The 4th Humour
uninfluential words from an uninfluenced man
Bile humour Apathetic hemetic Fluent indifferent Emetic Phlegmatic
Friday, November 28, 2003
Makyo In My Mind
Not that anyone cares about my dreams (cuz I never care about the dreams of others, really), but I've created a new blog for them at Makyo In My Mind.
When one practices Zen meditation, vivid hallucinations, illusory sensations, and visions--called makyo--often occur. Philip Kapleau in The Three Pillars of Zen describes this as "...residual impressions of our life experience, including those of previous existences, going back to time immemorial...bubble up to the conscious mind...penetrates so deeply that the surface and intermediate levels of consciousness are stilled."
Makyo are not to be dwelled upon in spite of emotions they evoke, because they mean nothing; they merely hinder true enlightenment.
I equate my dreams with makyo, even though sleep is far from a state of meditation, because I've never believed in the symbolism of dreams. Obviously, in recording them, I'm not letting them go as I should. However, unlike most people, I remember most of my dreams, and if I don't record them, they continue to pollute my mind until I do (which is how I am able to have recorded dreams from infancy). My writing them down is a way of letting them go that just so happens to entertain me as well.
Sunday, November 23, 2003
The Tao of Quality
I recently stumbled upon an old Hindu proverb:
There is nothing noble in being superior to some other person. The true nobility is in being superior to your previous self.
In other words, forget about cooperation and competition and pride and honor, and simply improve the Quality of your works. The rest will take care of itself.
This reminded me of my recent blog entries, so I flipped through my old copy of Zen and the Art of Motorcycle Maintenance by Robert M. Pirsig. I'd forgotten how dead on this book is (well, aside from the title, since the author admits the book isn't very factual on either Zen or motorcycles). In it, the narrator (through Phaedrus) tries to define quality and finds it impossible, which is strange; if you remove quality from the world, the world changes, so it must exist. Nobody can say what it is, and yet everyone knows what it is. It suddenly strikes him to substitute the word "quality" for "Tao" in the Tae Te Ching by Lao Tzu, resulting in an enlightenment experience. Here are a few sample lines:
The quality that can be defined is not the Absolute Quality.
The names that can be given it are not absolute names.
Quality [romantic Quality] and its manifestations [classic Quality] are in their nature the same. It is given different names [subjects and objects] when it becomes clasically manifest.
The third line is what struck me as Zen-like. Subject and object. "I" and "not-I". Quality is best achieved when subject and object do not exist--when one is in the Zone.
So I've basically arrived where people arrived millennia ago. That's okay. I guess I had to do it the hard way, as even Phaedrus did. However, if this Quality meme has existed for so long in different cultures, why is it so absent or warped in today's society? Has the constant attempt to define Quality in terms of, say, profit margins or school grades degenerated its worth, made it a weaker manifestation of the Absolute Quality? Sure. Is Quality wrongly being combined with defection and pride to distort its value? Quite definitely.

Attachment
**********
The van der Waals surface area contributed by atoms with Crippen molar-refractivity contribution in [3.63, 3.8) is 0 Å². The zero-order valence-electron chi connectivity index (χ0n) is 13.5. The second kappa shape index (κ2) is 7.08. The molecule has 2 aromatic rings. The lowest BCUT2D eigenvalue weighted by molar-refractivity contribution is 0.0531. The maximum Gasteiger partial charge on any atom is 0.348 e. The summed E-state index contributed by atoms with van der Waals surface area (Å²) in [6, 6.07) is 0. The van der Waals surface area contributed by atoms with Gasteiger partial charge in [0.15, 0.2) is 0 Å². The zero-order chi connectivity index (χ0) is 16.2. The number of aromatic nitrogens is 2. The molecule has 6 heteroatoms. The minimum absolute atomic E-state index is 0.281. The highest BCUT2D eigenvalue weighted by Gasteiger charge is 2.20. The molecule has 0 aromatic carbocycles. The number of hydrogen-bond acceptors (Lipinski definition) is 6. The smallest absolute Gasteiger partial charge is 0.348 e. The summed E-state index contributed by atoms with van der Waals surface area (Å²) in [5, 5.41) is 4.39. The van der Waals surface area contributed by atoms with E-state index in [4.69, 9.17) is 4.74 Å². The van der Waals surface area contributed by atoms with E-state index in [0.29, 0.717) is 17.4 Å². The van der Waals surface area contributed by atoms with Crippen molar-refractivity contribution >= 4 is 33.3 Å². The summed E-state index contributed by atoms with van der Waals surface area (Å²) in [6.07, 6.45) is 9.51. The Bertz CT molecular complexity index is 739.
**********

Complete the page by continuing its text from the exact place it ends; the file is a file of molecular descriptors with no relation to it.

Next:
In an interview I read with Pirsig, he mentions the site www.moq.org as a good forum site with people who actually understand his writings. In fact, it seems the 70-year old author participates on it. I checked it out briefly, and it looks like there's some good stuff. My first read will be on the Economics of Want and Greed, which I'm hoping will jive with my (as-of-yet-mentioned) theses on economy.
Oh, by the way, it seems Pirsig has my shut up meme. When asked why he hasn't written in the past couple decades, he responds by saying that since he has nothing to say, he doesn't write; a virtue of Zen is that it encourages silence. It seems he once had the same "shut up" dream that I do, as taken from the book:
The thought of [removing Quality from the world] completely thrilled him. It was like discovering a cancer cure. No more explanations of what art is. No more wonderful critical schools of experts to determine rationally where each composer had succeeded or failed. All of them, every last one of those know-it-alls, would finally have to shut up. This was no longer just an interesting idea. This was a dream.
(emphasis mine) I'd like to point out, however, that he wasn't actually advocating removing Quality from the world, as it would then become a rather boring place. My counterargument to that, however, is that that would be just fine, because an enlightened person doesn't need an exciting world to be happy.
I apologize for the lack of Quality in this entry.
Learning is not a Meme
I think it's time for a reminder.
Not everything is a meme.
The human mind learns by one of three ways: classical conditioning, operand conditioning, and imitation.
Classical conditioning is learning by association. The canonical example is Pavlov's dog, who hears a bell every time it's fed. Over time, the dog salivates in anticipation of food when it hears a bell. Normally the two events have nothing to do with each other, but the dog has learned that they do. In humans, the most obvious example that comes to my (preoccupied? thank the media) mind is sexual fetishes (why else would anyone ever want to eat shit?).